Psychological egoism refers to the thesis that human nature is completely self-centered and self motivated; therefore, individuals act exclusively based on their self interest. It also holds the descriptive view that people only offer to help others only if there are some perceived benefits, either directly or indirectly, that they expect to obtain; for instance public recognition or the gratitude of the people they help. Psychological altruism emphasizes that every person’s behavior is essentially other-centered and other-motivate. Therefore, an individual’s apparently selfish act may be reinterpreted by psychological altruists as an action that depicts pure selflessness like choosing not to display ungraceful actions to people.

Ethical egoism, in contrast, is normative and stresses the agent ‘ought’ to act out what is of an individual’s self interest, although not all persons may pursue the same. The ideology is also based on the assumption that it is always moral to search for one’s own benefit, and it is not immoral not to. Sometimes, the avoidance of personal interests and limiting oneself from seeking self interest may constitute a moral action. Ethical altruism holds the idea that individuals are bound by some kind of obligation to be of assistance to others, regardless of the effect it has on the executor of the action. This implies that helping, serving or benefiting others can go a long way to the extent of sacrificing self interest. It is basically living for others in a sense of making them comfortable or pleased at own expense. Altruism discourages the idea of rights and equates it to individualism, which cannot be tolerated because individuals are born with obligations of every kind that seem to accumulate as they grow.

Morality should be formed on the basis of self-evident moral principles that ought to guide one’s behavior, whether or not it enables them to promote either their own interests or the interests of others. Everyone should have a sense of impartiality whatever the situations they are faced with; that is, whether they stand to gain or lose. There are certain duties that present people with perfect obligations, which they cannot run away from. The fact that they cannot get away from these issues does not also imply that they have no other option out of them; for instance, meeting obligations and promises like paying debts. Consciousness internalizes moral values that people acquire from their immediate environments, be it from parents, peers or other forms of authority. It is on these bases that they can form sound morals to determine right and wrong, and it works best if these values are intelligent, empathetic, and fair-minded.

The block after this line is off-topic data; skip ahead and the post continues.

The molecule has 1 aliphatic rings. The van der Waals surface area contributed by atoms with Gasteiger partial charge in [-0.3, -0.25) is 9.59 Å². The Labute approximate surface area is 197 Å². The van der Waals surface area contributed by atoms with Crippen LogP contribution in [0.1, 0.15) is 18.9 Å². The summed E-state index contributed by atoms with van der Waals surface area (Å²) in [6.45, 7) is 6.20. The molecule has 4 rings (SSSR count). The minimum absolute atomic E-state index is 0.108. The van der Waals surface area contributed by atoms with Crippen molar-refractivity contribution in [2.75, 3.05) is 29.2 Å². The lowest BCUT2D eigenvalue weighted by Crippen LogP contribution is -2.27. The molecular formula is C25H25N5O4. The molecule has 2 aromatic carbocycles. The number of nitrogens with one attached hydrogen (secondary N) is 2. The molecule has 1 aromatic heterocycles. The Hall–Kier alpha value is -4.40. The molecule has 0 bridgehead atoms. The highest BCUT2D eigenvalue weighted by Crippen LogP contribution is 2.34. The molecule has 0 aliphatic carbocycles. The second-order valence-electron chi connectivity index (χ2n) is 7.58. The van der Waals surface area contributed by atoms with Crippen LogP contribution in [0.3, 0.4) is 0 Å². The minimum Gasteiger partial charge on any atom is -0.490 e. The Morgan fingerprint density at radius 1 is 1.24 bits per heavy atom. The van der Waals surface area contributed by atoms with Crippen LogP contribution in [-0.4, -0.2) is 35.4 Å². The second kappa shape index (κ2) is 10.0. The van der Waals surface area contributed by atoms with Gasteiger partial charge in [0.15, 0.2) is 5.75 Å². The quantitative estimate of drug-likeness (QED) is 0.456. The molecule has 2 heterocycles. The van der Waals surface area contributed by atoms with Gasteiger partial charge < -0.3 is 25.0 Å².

Individuals ought not to do right based on prima facie because first impressions could be deceiving. One should give themselves time to reflect on the situations they are faced with in order to have a sound judgment when making a decision. Failure to take some time into consideration may lead to impaired conclusions that may make one act unfavorably, thereby affecting their lives and those of others with far reaching consequences. For instance, falsely testifying evidence in a case because of the assumptions one has on another person may lead to the imprisonment of the accused and alter their lives completely, while the accuser/ witness that has given false evidence may live with a guilty conscience forever.

Give an account in your own words of the various views on social justice discussed in the text. What is the difference between procedural and distributive justice and which of these two types of justice should we attempt to attain? Which theory of justice do you think is preferable and why do you think it is superior to the others? Give reasons for holding your view.

Social justice advances the view that all people should be accorded equal rights and opportunities in their political, economic, and social settings. Advocates of social justice strive to open opportunities for all people, with more focus on those perceived to be in need the most. Issues concerning justice play a significant role in the creation, perpetuation, and solution to conflicts; therefore, the justice system in any state is supposed to ensure that all members of that society receive fair treatment because perceived injustices of these systems may lead to dissatisfaction, rebellion or even revolution.

Procedural justice is concerned with the creation and implementation of decisions that are deemed to meet the standards of ‘fair treatment.’ This means that the rules have to be impartially followed and applied with consistency to ensure unbiased decisions are arrived at. The people tasked with the responsibilities of ensuring procedural justice must exercise neutrality, whereas the people directly affected by the outcomes of those decisions should have some voice or better yet a representation in the decision-making process. If individuals believe that they have a fair process, they are more likely predisposed towards acceptance of outcomes, including the decisions they do not like. Therefore, the implementation of a fair process is central to the resolution of many disputes, including mediation, arbitration, and adjudication.